“Navajo has essentially been in about a 12-year drought, and most of the high school students at the workshop were about 15 years old,” McCarthy said. “They have no recollection, personally, of life before this drought – so what climate change means for them is really different, because they don’t have a personal connection to times when there was snow or plentiful amounts of water.”

Workshop participants expressed a great awareness about climate change, and participated in an extensive discussion about interactions between climate and ecology of the region, added NWAL team member Meghan Collins.

“They asked great questions, and we had great dialog about adaptation of farming techniques, technology, policy and water rights,” Collins said. “It was a very insightful and thoughtful group.”

Chaco Canyon Field Trip

In the afternoon, about 20 of the workshop attendees took a field trip to the nearby Chaco Canyon National Historic Park. Here, NWAL team member Kyle Bocinsky, Ph.D., led a hike and discussion about historic climate change and the culture that created the sophisticated pueblos of the region – all set against the spectacular backdrop of Chaco Canyon.

“The trip to Chaco really helped the workshop participants contextualize future climate resilience within the centuries-long Native American presence in the San Juan basin,” Bocinsky said. “The environment of Chaco Canyon seems to the newcomer to be a terribly difficult place to do agriculture, but the people of Chaco successfully did so for hundreds of years. It was great to brainstorm with the workshop participants about the different strategies the Chaco people used to maintain a resilient agricultural system in Chaco Canyon, and how those strategies relate to food resilience of Native American communities today.”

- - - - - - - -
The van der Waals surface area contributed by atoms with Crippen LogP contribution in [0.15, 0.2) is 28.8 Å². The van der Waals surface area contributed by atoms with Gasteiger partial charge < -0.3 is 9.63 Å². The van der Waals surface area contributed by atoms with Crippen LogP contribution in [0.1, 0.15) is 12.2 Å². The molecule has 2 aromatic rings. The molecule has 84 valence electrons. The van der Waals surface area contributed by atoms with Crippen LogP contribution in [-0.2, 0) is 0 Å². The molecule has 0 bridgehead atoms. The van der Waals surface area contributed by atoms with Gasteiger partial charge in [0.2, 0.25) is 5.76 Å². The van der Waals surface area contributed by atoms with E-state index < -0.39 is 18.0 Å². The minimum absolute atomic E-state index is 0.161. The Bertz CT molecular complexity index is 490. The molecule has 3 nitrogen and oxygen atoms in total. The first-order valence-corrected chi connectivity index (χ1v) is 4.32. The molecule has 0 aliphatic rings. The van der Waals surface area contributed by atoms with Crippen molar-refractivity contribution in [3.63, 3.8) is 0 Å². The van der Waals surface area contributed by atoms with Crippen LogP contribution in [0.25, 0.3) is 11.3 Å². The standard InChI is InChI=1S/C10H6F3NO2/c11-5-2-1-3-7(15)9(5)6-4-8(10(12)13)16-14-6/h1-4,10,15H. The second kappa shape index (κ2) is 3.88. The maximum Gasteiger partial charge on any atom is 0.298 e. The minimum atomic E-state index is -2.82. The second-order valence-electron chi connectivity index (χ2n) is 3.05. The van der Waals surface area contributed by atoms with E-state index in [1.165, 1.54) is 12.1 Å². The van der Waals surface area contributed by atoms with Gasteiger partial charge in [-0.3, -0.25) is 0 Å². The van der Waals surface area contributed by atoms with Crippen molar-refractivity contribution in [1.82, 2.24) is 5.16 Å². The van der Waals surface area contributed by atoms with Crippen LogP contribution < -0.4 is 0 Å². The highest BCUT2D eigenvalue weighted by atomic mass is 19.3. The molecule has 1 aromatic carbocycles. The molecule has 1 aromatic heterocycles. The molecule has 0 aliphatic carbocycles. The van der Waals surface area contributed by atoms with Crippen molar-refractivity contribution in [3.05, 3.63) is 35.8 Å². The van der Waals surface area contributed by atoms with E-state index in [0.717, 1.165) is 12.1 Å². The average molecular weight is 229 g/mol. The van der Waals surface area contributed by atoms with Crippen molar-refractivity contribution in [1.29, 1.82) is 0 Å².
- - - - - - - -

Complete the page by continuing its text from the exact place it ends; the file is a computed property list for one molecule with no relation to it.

Overall, NWAL’s program director felt that the climate change workshop at NTU exceeded the goals that the team had going into it.

“A major goal of the Native Waters project is to help build capacity to transfer knowledge from NWAL to Tribal Colleges, and I think we really made inroads into that here at NTU,” McCarthy said. “We had great discussions with the students and faculty, and really felt like we had the opportunity to make connections to them that were real in their lives, from modern-day impacts of climate change on agriculture all the way back to ancient times, and how that connects to their current culture.”

Photo gallery from NTU workshop and field trip to Chaco Canyon National Historic Park 

Native Waters on Arid Lands is funded by the U.S. Department of Agriculture’s National Institute of Food and Agriculture. Partners in the project include the Desert Research Institute; the University of Nevada, Reno; the University of Arizona; First Americans Land-Grant Consortium; Utah State University; Ohio University; United States Geological Survey; and the Federally Recognized Tribal Extension Program in Nevada and Arizona.